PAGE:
Field manipulations of resources mediate the transition from intraspecific competition to facilitation

Authors: Karin Svanfeldt, Keyne Monro, and Dustin J Marshall

Published in: Journal of Animal Ecology, volume 86, issue 3 (May 2017)


Population density affects individual performance, though its effects are often mixed. For sessile species, increases in population density typically reduce performance. Still, cases of positive density-dependence do occur in sessile systems and demand explanation. The stress gradient hypothesis (SGH) predicts that under stressful conditions, positive effects of facilitation may outweigh the negative effects of competition.

While some elements of the SGH are well studied, its potential to explain intraspecific facilitation has received little attention. Further, there have been questions regarding whether the SGH holds if the stressor is a resource. Most studies of interactions between the environment and intraspecific facilitation have relied on natural environmental gradients; manipulative studies are much rarer.

To test the effects of intraspecific density and resources, we manipulated resource availability over natural population densities for the marine bryozoan Watersipora subtorquata.

We found negative effects of density on colony performance in low resource environments, but mainly positive density-dependence in high resource environments. By adding resources, competition effects were reduced and the positive effects of facilitation were revealed.

Our results suggest that resource availability mediates the relative strength of competition and facilitation in our system. We also suggest that intraspecific facilitation is more common than may be appreciated and that environmental variation may mediate the balance between negative and positive density-dependence.


Svanfeldt K, Monro K, Marshall DJ (2017) Field manipulations of resources mediate the transition from intraspecific competition to facilitation. Journal of Animal Ecology, PDF 233 KB doi:10.1111/1365-2656.12644

Limiting resources in sessile systems: food enhances diversity and growth of suspension feeders despite available space

Authors: J Robin Svensson and Dustin J Marshall

Published in: Ecology, volume 96, issue 3 (March 2015)


Much of our understanding of competition comes from observations in sessile systems, such as rainforests and marine invertebrate communities.

In terrestrial systems, sessile species often compete for multiple limiting resources (i.e., space, light, and nutrients), but in marine systems, space is viewed as the primary or sole limiting resource. Competition theory, on the other hand, suggests that competition for a single limiting resource is unlikely to maintain high species diversity, but manipulative tests of competition for other resources in marine benthic systems are exceedingly rare.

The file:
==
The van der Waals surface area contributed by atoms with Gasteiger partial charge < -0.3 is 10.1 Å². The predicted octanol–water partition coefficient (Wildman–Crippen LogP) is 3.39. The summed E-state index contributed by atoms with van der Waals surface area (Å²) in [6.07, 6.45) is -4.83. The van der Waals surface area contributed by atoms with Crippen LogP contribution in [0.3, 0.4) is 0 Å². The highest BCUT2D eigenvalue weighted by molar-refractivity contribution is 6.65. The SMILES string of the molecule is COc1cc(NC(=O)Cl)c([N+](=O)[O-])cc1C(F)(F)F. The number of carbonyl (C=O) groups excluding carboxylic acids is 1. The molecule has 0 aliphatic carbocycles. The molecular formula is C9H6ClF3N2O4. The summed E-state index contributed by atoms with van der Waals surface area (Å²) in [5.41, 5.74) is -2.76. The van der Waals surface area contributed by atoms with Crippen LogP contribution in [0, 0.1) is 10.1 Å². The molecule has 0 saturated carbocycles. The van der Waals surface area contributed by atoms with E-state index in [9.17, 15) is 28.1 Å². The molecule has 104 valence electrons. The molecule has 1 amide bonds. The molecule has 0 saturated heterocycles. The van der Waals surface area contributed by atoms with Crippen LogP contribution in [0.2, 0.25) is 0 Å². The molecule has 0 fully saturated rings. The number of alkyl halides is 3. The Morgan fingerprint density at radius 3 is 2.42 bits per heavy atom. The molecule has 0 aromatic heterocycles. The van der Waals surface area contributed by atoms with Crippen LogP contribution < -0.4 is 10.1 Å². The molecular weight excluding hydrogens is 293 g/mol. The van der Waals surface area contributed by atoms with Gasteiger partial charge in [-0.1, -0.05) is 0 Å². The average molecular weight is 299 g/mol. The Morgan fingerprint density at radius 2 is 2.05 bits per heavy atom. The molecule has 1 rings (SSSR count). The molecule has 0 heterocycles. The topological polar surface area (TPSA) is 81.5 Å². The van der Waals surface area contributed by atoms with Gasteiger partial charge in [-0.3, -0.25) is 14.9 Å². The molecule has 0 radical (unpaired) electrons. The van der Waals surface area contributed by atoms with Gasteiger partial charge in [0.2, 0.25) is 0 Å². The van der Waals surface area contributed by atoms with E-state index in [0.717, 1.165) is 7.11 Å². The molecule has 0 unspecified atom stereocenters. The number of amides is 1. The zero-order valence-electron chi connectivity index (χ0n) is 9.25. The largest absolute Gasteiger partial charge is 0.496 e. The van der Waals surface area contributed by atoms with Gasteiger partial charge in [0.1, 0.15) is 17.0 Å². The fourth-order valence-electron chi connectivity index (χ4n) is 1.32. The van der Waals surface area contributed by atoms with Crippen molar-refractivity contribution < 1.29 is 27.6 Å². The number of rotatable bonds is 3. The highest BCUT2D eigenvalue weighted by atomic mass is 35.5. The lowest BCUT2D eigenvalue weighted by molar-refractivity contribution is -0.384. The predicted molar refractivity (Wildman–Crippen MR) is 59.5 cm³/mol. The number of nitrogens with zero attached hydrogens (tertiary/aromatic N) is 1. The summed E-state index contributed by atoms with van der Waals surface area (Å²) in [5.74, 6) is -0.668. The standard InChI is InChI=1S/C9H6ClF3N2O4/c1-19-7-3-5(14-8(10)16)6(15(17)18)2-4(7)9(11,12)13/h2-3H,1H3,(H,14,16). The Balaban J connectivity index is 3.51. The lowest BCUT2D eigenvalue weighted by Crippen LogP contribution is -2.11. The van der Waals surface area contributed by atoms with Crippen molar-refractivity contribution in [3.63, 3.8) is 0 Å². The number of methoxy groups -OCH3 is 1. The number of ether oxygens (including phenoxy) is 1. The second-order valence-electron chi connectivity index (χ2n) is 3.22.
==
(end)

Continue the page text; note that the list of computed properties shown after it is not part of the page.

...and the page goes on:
Here, we manipulate the availability of food for a classic system, marine sessile invertebrate communities, and investigate the effects on species diversity, abundance, and composition during early succession as well as on the growth of bryozoan populations in the field.

We found the number of species to be greater, available space to be lower, and the community composition to be different in assemblages subjected to increased food availability compared to controls. Similarly, laboratory-settled bryozoans deployed into the field grew more in the presence of enhanced food.

Our results suggest that food can act as a limiting resource, affecting both diversity and abundance, even when bare space is still available in hard-substratum communities. Consequently, broadening the view of resource limitation beyond solely space may increase our understanding and predictability of marine sessile systems.


Svensson R, Marshall DJ (2015) Limiting resources in sessile systems: food enhances diversity and growth of suspension feeders despite available space, Ecology, 96(3) 819–827 PDF 836 KB doi:10.1890/14-0665.1

Two sexes, one body: intra- and intersex covariation of gamete phenotypes in simultaneous hermaphrodites

Authors: Keyne Monro and Dustin J Marshall

Published in: Ecology and Evolution doi:10.1002/ece3.1035